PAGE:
4 August 1265: Simon de Montfort is killed at the battle of Evesham
The former de facto ruler of England and father of parliamentary democracy meets a grisly end
By the summer of 1265, Simon de Montfort’s luck was running out. Only a few months earlier, the French-born Earl of Leicester had effectively been ruler of England. Indeed, by calling his Great Parliament at the beginning of the year, de Montfort had unwittingly secured his reputation as one of the founders of parliamentary democracy, which would have astonished contemporaries who knew his greed, ruthlessness and brutality.
As battle was joined on 4 August, however, de Montfort knew the end was near. Many of his baronial allies had defected to his adversary, Henry III, while his son Simon’s troops were besieged at Kenilworth. Trapped in a corner of the river Avon, near Evesham, de Montfort was now facing a much larger army led by Henry’s son, the future Edward I. When his Welsh allies deserted, it was all over. The royal army closed in on de Montfort’s remaining forces with terrible savagery.
The first major casualty was de Montfort’s son Henry. When the earl heard the news, he supposedly remarked: “Then it is time to die.” Cornered at last by Edward’s men, he was stabbed in the neck by a lance, at which he reportedly, but rather implausibly, said: “Thank God.”
As de Montfort fell to the ground, his enemies closed in, mutilating his dying body. His hands were cut off and sent as gifts to his leading opponents. As for
his severed head, decorated with his butchered testicles, it was claimed by royalist commander Roger Mortimer, who had struck the fatal blow. Mortimer duly sent it to his wife Maud as a present. Sadly, history does not record what she made of such a generous gift. | Written by Dominic Sandbrook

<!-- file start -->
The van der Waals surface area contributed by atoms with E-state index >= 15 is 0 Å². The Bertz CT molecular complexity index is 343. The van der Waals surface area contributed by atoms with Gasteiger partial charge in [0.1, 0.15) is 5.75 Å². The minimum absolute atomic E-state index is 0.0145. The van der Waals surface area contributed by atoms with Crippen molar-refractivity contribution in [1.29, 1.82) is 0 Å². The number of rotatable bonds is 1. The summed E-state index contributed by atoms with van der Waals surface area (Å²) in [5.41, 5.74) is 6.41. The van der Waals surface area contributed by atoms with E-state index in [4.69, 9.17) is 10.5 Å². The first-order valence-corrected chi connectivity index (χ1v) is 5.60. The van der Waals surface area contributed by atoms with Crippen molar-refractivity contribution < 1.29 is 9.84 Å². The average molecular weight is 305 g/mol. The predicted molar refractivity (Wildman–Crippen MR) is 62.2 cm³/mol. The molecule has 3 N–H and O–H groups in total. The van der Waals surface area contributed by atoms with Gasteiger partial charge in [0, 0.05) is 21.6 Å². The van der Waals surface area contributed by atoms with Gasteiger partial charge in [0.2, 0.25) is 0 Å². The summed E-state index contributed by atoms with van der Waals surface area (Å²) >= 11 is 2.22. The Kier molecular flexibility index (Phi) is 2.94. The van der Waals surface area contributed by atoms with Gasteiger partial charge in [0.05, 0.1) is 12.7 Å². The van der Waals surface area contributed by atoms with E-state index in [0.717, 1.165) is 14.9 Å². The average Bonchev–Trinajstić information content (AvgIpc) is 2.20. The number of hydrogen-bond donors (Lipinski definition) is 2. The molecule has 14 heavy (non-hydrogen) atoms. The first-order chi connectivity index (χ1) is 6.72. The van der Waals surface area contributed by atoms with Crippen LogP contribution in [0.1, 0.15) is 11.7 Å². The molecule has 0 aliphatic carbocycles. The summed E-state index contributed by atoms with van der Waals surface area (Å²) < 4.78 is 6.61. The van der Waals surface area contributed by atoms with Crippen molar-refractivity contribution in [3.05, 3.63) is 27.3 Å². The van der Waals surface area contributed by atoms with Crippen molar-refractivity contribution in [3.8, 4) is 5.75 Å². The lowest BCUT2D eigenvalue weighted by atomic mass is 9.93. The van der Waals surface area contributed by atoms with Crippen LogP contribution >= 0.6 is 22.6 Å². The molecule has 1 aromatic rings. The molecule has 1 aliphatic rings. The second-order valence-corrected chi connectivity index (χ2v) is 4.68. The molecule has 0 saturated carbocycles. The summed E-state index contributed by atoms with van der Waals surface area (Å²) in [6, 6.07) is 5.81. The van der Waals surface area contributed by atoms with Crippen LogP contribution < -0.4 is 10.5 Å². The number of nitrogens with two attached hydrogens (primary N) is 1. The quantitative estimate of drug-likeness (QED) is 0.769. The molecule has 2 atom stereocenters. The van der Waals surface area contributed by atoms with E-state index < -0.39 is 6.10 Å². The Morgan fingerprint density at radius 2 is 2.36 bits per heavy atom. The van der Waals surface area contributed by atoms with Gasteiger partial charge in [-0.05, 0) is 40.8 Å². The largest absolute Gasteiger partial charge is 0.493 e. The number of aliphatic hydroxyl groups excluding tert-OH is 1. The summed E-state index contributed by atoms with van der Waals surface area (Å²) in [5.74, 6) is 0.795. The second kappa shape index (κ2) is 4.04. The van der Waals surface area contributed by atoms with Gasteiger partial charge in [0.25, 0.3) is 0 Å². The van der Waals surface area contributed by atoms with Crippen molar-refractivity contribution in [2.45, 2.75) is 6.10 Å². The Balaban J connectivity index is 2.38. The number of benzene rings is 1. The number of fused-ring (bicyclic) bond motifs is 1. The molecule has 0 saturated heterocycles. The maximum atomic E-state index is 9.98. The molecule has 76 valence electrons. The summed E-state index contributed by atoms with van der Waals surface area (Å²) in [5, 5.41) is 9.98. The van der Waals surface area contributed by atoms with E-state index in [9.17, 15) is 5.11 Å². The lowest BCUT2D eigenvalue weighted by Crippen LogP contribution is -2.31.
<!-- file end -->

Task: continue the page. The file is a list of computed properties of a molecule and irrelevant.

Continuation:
4 August 1641
The House of Commons formally impeached 13 Church of England bishops for enacting illegal canons and making illegal grants to King Charles I.
4 August 1812
Shropshire miller James Robinson, Sussex fisherman William Hatter and John Hughes, the landlord of the Red Lion Inn in Rye, were found guilty at Lewes Assizes of helping General Armand Philippon and another captured French officer break their parole and escape to France from Oswestry. Philippon had been governor of Badajoz and had been taken prisoner when the town was stormed by Wellington’s army. All three were sentenced to two years’ imprisonment while Hughes and Robinson were also made to spend an hour facing France in the pillory on Rye beach.
4 August 1859
Death of Jean-Baptiste-Marie Vianney, pastor of the village of Ars near Lyon. He was canonised in 1925 and is the patron saint of parish priests.
4 August 1870
Music hall singer Sir Harry Lauder was born in Portobello, Edinburgh. The songs he made famous include I Love a Lassie; Roamin’ in the Gloamin’; Keep Right on to the End of the Road; and Stop yer Tickling, Jock.
4 August 1902
After three years of work, the Greenwich Foot Tunnel, one of the marvels of late Victorian engineering, opens beneath the river Thames.
4 August 1944
German police find Jewish fugitives hiding in a secret annexe in Amsterdam, including teenage diarist Anne Frank, her parents and sister. Within a year, all but her father are dead.